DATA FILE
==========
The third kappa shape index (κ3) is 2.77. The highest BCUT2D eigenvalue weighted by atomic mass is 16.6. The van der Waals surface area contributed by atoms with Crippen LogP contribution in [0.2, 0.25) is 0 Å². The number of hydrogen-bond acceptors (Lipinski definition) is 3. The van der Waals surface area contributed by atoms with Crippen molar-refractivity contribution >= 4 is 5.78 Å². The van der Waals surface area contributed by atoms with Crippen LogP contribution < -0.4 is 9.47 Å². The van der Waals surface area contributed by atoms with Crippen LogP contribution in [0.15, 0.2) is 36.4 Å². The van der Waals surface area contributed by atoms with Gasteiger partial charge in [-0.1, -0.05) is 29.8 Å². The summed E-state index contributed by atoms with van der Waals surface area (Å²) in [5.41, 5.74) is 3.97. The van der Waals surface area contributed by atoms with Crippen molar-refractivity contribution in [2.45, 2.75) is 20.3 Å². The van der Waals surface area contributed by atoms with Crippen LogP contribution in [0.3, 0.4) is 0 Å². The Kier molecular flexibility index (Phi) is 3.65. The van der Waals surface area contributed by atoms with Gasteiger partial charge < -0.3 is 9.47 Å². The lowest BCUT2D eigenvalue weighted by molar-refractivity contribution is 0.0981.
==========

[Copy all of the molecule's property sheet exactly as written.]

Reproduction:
The third kappa shape index (κ3) is 2.77. The highest BCUT2D eigenvalue weighted by atomic mass is 16.6. The van der Waals surface area contributed by atoms with Crippen LogP contribution in [0.2, 0.25) is 0 Å². The number of hydrogen-bond acceptors (Lipinski definition) is 3. The van der Waals surface area contributed by atoms with Crippen molar-refractivity contribution >= 4 is 5.78 Å². The van der Waals surface area contributed by atoms with Crippen LogP contribution < -0.4 is 9.47 Å². The van der Waals surface area contributed by atoms with Crippen LogP contribution in [0.15, 0.2) is 36.4 Å². The van der Waals surface area contributed by atoms with Gasteiger partial charge in [-0.1, -0.05) is 29.8 Å². The summed E-state index contributed by atoms with van der Waals surface area (Å²) in [5.41, 5.74) is 3.97. The van der Waals surface area contributed by atoms with Crippen molar-refractivity contribution in [2.45, 2.75) is 20.3 Å². The van der Waals surface area contributed by atoms with Crippen LogP contribution in [0.3, 0.4) is 0 Å². The Kier molecular flexibility index (Phi) is 3.65. The van der Waals surface area contributed by atoms with Gasteiger partial charge < -0.3 is 9.47 Å². The lowest BCUT2D eigenvalue weighted by molar-refractivity contribution is 0.0981.